Egeria, Itinerarium of
EGERIA, ITINERARIUM OF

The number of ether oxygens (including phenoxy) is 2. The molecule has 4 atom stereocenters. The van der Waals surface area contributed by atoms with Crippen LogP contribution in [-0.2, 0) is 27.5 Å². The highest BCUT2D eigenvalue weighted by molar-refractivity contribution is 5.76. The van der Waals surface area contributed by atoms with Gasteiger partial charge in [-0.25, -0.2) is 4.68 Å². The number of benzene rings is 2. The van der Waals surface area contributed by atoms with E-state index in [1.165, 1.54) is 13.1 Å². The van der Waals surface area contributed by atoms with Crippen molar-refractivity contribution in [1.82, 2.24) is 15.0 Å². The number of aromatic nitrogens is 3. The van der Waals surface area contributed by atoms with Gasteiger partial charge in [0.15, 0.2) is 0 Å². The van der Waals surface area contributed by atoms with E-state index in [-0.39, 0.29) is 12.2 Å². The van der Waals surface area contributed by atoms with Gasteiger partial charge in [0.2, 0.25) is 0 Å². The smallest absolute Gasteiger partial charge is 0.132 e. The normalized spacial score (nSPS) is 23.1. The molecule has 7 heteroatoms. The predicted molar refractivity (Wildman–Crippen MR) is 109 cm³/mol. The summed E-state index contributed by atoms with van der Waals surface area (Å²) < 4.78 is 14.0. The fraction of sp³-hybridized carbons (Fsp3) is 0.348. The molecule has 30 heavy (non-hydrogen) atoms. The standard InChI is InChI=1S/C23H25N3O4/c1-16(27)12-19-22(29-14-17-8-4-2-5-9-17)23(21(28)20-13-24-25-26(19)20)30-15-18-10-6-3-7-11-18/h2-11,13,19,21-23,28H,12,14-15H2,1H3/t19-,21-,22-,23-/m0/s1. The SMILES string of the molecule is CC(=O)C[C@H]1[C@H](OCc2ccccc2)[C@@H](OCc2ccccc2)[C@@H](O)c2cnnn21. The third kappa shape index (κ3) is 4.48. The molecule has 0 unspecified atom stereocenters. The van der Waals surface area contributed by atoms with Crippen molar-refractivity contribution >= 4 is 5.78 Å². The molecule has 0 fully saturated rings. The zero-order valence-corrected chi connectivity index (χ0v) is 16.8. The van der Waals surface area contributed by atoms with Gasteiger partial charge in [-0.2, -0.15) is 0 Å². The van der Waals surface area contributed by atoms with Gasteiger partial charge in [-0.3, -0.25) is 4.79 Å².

Also known as Peregrinatio Aetheriae, or "Aetheria's Pilgrimage," the work is the account of a Christian woman's three-year journey through Egypt, Palestine, Syria and ultimately back across Asia Minor to Constantinople in the fourth century. Originally entitled by its discoverer J. F. Gamurrini as, Sanctae Silviae Aquitanae Peregrinatio ad loca sancta, it has come to be more commonly identified as the Itinerarium Egeriae, "Egeriae's Travel Notes." Gamurrini discovered the text in 1884 at a religious house in Arezzo, in a manuscript from Monte Cassino that also contained fragments of the hymns of St. Hilary of Poitiers along with Hillary's Tractatus de mysteriis. The text of the Itinerarium has numerous lacunae. Both the beginning and the end of the narrative are lacking and at least two leaves from the body of the text as we have it are missing as well. Scholarly conjecture varies as to the date of the journey (late fourth to early fifth century), with the weight of opinion favoring an earlier dating, possibly the years 381–384A.D. The precise identity of the traveler and her station in life cannot be determined with certitude. Was she a highborn person with ties to the imperial court? Was she a pious but worldly laywoman of the bourgeoisie? Was she a religious woman? Similary, the particular region of the Empire from which she haled (southern Gaul, either Aquitaine or Arles; Galicia in northwestern Spain; or, as has more recently been argued, Normandy) is a matter of conjecture